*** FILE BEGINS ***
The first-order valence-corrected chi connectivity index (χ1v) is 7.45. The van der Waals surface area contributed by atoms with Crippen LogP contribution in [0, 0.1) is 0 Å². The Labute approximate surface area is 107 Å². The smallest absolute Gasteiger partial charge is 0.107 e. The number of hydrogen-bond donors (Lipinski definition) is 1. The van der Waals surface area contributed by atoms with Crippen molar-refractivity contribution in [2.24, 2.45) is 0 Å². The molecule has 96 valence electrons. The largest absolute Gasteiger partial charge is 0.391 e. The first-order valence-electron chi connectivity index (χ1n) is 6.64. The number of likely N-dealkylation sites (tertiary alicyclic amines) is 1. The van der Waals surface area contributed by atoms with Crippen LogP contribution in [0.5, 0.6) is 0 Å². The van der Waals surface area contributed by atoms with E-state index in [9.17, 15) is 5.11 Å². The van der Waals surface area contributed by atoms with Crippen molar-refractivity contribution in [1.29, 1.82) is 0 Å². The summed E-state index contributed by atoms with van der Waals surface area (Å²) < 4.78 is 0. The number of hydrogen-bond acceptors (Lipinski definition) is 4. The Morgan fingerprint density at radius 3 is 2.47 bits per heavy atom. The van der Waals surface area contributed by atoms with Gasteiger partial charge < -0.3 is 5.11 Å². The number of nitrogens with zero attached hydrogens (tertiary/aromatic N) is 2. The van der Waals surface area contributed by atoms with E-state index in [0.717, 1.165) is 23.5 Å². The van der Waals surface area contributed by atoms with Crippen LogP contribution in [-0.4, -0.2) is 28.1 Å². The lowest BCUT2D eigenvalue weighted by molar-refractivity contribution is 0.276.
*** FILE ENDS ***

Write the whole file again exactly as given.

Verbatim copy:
The first-order valence-corrected chi connectivity index (χ1v) is 7.45. The van der Waals surface area contributed by atoms with Crippen LogP contribution in [0, 0.1) is 0 Å². The Labute approximate surface area is 107 Å². The smallest absolute Gasteiger partial charge is 0.107 e. The number of hydrogen-bond donors (Lipinski definition) is 1. The van der Waals surface area contributed by atoms with Crippen molar-refractivity contribution in [2.24, 2.45) is 0 Å². The molecule has 96 valence electrons. The largest absolute Gasteiger partial charge is 0.391 e. The first-order valence-electron chi connectivity index (χ1n) is 6.64. The number of likely N-dealkylation sites (tertiary alicyclic amines) is 1. The van der Waals surface area contributed by atoms with Crippen LogP contribution in [0.5, 0.6) is 0 Å². The van der Waals surface area contributed by atoms with E-state index in [9.17, 15) is 5.11 Å². The van der Waals surface area contributed by atoms with Crippen molar-refractivity contribution in [1.29, 1.82) is 0 Å². The summed E-state index contributed by atoms with van der Waals surface area (Å²) < 4.78 is 0. The number of hydrogen-bond acceptors (Lipinski definition) is 4. The Morgan fingerprint density at radius 3 is 2.47 bits per heavy atom. The van der Waals surface area contributed by atoms with Gasteiger partial charge < -0.3 is 5.11 Å². The number of nitrogens with zero attached hydrogens (tertiary/aromatic N) is 2. The van der Waals surface area contributed by atoms with E-state index in [0.717, 1.165) is 23.5 Å². The van der Waals surface area contributed by atoms with Crippen LogP contribution in [-0.4, -0.2) is 28.1 Å². The lowest BCUT2D eigenvalue weighted by molar-refractivity contribution is 0.276.